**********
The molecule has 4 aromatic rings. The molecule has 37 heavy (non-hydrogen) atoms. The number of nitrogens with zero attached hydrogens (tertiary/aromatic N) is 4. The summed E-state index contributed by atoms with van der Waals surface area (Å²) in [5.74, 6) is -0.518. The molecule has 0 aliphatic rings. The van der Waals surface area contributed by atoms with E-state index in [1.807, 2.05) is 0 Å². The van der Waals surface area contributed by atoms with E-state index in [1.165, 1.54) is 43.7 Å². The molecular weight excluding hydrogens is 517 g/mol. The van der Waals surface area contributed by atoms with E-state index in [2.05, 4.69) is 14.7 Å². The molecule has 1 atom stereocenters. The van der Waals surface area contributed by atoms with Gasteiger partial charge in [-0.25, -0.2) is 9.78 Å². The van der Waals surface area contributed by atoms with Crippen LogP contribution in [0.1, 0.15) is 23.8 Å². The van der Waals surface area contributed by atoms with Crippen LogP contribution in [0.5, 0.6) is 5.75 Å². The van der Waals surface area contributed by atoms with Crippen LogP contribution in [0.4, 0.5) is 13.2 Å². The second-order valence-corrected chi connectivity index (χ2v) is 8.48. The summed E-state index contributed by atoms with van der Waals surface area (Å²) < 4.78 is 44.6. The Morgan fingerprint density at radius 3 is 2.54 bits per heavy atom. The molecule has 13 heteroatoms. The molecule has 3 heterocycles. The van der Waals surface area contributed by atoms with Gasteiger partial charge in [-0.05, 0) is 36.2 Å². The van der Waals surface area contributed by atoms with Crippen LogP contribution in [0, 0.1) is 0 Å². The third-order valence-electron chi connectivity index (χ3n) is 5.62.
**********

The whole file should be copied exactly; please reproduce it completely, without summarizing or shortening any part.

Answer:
The molecule has 4 aromatic rings. The molecule has 37 heavy (non-hydrogen) atoms. The number of nitrogens with zero attached hydrogens (tertiary/aromatic N) is 4. The summed E-state index contributed by atoms with van der Waals surface area (Å²) in [5.74, 6) is -0.518. The molecule has 0 aliphatic rings. The van der Waals surface area contributed by atoms with E-state index in [1.807, 2.05) is 0 Å². The van der Waals surface area contributed by atoms with E-state index in [1.165, 1.54) is 43.7 Å². The molecular weight excluding hydrogens is 517 g/mol. The van der Waals surface area contributed by atoms with E-state index in [2.05, 4.69) is 14.7 Å². The molecule has 1 atom stereocenters. The van der Waals surface area contributed by atoms with Gasteiger partial charge in [-0.25, -0.2) is 9.78 Å². The van der Waals surface area contributed by atoms with Crippen LogP contribution in [0.1, 0.15) is 23.8 Å². The van der Waals surface area contributed by atoms with Crippen LogP contribution in [0.5, 0.6) is 5.75 Å². The van der Waals surface area contributed by atoms with Crippen LogP contribution in [0.4, 0.5) is 13.2 Å². The second-order valence-corrected chi connectivity index (χ2v) is 8.48. The summed E-state index contributed by atoms with van der Waals surface area (Å²) < 4.78 is 44.6. The Morgan fingerprint density at radius 3 is 2.54 bits per heavy atom. The molecule has 13 heteroatoms. The molecule has 3 heterocycles. The van der Waals surface area contributed by atoms with Gasteiger partial charge in [-0.05, 0) is 36.2 Å². The van der Waals surface area contributed by atoms with Crippen LogP contribution in [0, 0.1) is 0 Å². The third-order valence-electron chi connectivity index (χ3n) is 5.62.